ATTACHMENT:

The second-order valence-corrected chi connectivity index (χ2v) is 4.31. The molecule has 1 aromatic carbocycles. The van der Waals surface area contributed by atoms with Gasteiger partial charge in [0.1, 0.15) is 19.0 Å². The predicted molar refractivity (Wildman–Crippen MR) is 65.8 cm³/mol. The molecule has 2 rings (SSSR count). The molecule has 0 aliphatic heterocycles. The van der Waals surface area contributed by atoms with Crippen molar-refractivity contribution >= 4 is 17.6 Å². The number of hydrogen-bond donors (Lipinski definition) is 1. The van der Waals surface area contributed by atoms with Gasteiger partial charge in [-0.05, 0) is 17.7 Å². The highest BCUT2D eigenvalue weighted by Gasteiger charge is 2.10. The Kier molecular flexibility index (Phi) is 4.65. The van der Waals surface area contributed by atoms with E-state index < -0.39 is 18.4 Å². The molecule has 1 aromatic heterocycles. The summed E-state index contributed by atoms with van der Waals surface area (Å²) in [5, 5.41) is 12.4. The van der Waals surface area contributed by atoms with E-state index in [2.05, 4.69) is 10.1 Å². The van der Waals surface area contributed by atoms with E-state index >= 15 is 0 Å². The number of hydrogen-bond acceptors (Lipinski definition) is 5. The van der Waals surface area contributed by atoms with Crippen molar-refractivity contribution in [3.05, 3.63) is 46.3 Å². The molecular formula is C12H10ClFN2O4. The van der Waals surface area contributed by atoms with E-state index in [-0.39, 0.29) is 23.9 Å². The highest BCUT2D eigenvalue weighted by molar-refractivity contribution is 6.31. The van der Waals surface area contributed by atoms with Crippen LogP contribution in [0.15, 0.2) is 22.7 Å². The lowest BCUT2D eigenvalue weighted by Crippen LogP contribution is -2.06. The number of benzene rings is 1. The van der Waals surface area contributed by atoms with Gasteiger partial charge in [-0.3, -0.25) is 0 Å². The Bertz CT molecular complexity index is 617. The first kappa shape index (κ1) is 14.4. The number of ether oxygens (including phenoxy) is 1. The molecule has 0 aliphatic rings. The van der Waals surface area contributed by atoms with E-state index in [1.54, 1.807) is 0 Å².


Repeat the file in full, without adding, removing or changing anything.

The second-order valence-corrected chi connectivity index (χ2v) is 4.31. The molecule has 1 aromatic carbocycles. The van der Waals surface area contributed by atoms with Gasteiger partial charge in [0.1, 0.15) is 19.0 Å². The predicted molar refractivity (Wildman–Crippen MR) is 65.8 cm³/mol. The molecule has 2 rings (SSSR count). The molecule has 0 aliphatic heterocycles. The van der Waals surface area contributed by atoms with Crippen molar-refractivity contribution >= 4 is 17.6 Å². The number of hydrogen-bond donors (Lipinski definition) is 1. The van der Waals surface area contributed by atoms with Gasteiger partial charge in [-0.05, 0) is 17.7 Å². The highest BCUT2D eigenvalue weighted by Gasteiger charge is 2.10. The Kier molecular flexibility index (Phi) is 4.65. The van der Waals surface area contributed by atoms with E-state index < -0.39 is 18.4 Å². The molecule has 1 aromatic heterocycles. The summed E-state index contributed by atoms with van der Waals surface area (Å²) in [5, 5.41) is 12.4. The van der Waals surface area contributed by atoms with E-state index in [2.05, 4.69) is 10.1 Å². The van der Waals surface area contributed by atoms with E-state index >= 15 is 0 Å². The number of hydrogen-bond acceptors (Lipinski definition) is 5. The van der Waals surface area contributed by atoms with Crippen molar-refractivity contribution in [3.05, 3.63) is 46.3 Å². The molecular formula is C12H10ClFN2O4. The van der Waals surface area contributed by atoms with E-state index in [-0.39, 0.29) is 23.9 Å². The highest BCUT2D eigenvalue weighted by molar-refractivity contribution is 6.31. The van der Waals surface area contributed by atoms with Crippen LogP contribution in [0.15, 0.2) is 22.7 Å². The lowest BCUT2D eigenvalue weighted by Crippen LogP contribution is -2.06. The number of benzene rings is 1. The van der Waals surface area contributed by atoms with Gasteiger partial charge in [-0.3, -0.25) is 0 Å². The Bertz CT molecular complexity index is 617. The first kappa shape index (κ1) is 14.4. The number of ether oxygens (including phenoxy) is 1. The molecule has 0 aliphatic rings. The van der Waals surface area contributed by atoms with E-state index in [1.54, 1.807) is 0 Å².